Daniel DeWitt Thomas was born into a very old aristocratic East Coast family. His father’s “Pennsylvania Dutch” roots can not only be traced back to pre-Revolutionary War America, but his family was among the first settlers in the Carolinas. His mother’s family lineage equals that of her husband’s and can be linked to the original founding fathers of New Amsterdam, later to be renamed The City of New York by the British.
Based on case stories by Jennifer Harbury…
Asylum, Terror, and the Future #4 Hieleras from Anne Lewis on Vimeo.
“The hielera was freezing cold. It was so cold that my son’s lips began to chap. His lips were so chapped that they burst and his lips were bleeding.”
“I was held with a woman who had an 8-day-old baby. The baby was screaming and crying because it was so cold. The little baby was forced to lie on the cement floor because there were no beds. The women all begged CBP to do something to help this baby—to give it a blanket, give the nursing mother extra food, or let the baby’s mother be processed first so that the baby could leave, but CBP refused.”
— Special Report, American Immigration Council, December 2015
A class action case filed in June 2015 alleges “freezing, overcrowded, and filthy cells in violation of the U.S. Constitution and the agencies’ own policies.” Photographs unsealed in 2016 remain some of the few pieces of visual documentation.
This short video contains descriptions of conditions from Jennifer Harbury. We see refugees on the bridge in Matamoros, Mexico. They wear warm clothing in 90 degree heat, knowing that they are close to the head of the line and will be taken directly to hieleras. A refugee notices the sun and shares her umbrella with an aide.
Is the United States becoming a rogue nation?
Rio Grande river. Creative Commons photo by Ryan Moehring /
USFWS / Flickr.
Unless you live under a rock, you saw the photo — the same one I saw, the one that set my stomach churning even worse than those of the filthy conditions in our kiddie jails, yours and mine. We also own that picture: Óscar Alberto Martínez Ramírez and his almost two year old daughter, Valeria, face down where their bodies washed up. In death, the baby’s arm was still around her father.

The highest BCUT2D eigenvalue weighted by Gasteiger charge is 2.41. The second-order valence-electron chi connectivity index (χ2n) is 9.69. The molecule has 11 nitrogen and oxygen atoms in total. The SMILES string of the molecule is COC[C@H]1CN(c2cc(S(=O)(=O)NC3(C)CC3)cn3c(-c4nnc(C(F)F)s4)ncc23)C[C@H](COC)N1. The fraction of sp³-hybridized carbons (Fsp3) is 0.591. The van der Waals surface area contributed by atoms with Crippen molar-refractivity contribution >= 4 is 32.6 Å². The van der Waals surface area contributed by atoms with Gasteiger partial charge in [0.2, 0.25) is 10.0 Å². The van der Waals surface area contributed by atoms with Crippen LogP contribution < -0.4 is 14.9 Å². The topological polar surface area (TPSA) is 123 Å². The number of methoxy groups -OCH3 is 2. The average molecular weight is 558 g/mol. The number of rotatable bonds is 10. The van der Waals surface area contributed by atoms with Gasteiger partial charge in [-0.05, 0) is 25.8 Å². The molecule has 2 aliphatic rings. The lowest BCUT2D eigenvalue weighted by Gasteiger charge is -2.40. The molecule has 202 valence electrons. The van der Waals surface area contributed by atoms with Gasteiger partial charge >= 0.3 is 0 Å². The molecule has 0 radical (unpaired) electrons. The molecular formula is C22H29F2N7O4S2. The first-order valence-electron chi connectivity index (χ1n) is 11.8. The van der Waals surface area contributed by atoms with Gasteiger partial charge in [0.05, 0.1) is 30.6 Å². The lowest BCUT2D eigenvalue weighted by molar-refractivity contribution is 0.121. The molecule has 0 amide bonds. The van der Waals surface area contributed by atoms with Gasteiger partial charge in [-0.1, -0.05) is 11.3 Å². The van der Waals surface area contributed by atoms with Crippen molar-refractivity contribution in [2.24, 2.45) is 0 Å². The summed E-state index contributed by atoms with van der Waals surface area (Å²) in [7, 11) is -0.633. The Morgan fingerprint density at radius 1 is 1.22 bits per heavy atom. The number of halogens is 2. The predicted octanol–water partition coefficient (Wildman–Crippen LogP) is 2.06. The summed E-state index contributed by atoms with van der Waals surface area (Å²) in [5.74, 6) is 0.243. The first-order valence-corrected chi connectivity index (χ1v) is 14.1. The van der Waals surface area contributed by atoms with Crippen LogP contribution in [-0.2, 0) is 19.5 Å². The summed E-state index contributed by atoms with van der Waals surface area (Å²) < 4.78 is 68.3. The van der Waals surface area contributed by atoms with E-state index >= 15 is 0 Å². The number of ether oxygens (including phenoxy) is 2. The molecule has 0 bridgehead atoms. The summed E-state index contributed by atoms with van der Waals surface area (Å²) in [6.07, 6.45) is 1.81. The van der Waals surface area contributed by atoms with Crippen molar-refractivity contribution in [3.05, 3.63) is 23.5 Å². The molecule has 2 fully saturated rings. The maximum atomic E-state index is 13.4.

I would show you the photo if the copyright laws allowed it. It’s all over Fake News: CNN, The Washington Post, The New York Times. You can bet it’s all over Europe as well, and the countries that mean us ill will keep it around to illustrate our president’s crazed tweets on immigration. Remember the “caravans” that required a military response the day before the election and evaporated as the votes were being counted?
Those who accept the task of apologizing for the photo will claim the fault lies with the dead man who fled El Salvador with his family and chose to die in the river between Matamoros, Tamaulipas, and Brownsville, Texas. He died trying to break U.S. law.
Jonah reviews Chellis Glendinning’s memoir about her friends, lovers, and comrades.
At the very start of her new heartfelt book — In the Company of Rebels: A Generational Memoir of Bohemians, Deep Heads, and History Makers ($24.95, New Village Press) — about her friends, lovers, and comrades, Chellis Glendinning asks why one should bother to learn about “other generations’ attempts to bring justice, peace and beauty into this tattered world.”
Her answer a few paragraphs later is expressed in two words, “History rocks,” which might satisfy the needs of rock ‘n’ rollers and their ilk but probably won’t appeal to historians and scholars.
Imbued with the idea that her contemporaries — the rebels of the last 50 or so years — “have been sturdy, creative, courageous catalysts” Glendinning recounts some of the key movements of contemporary history and offers compact and compelling biographies of 46 individuals, some of them household names in lefty homes and others hardly known at all, or mostly forgotten.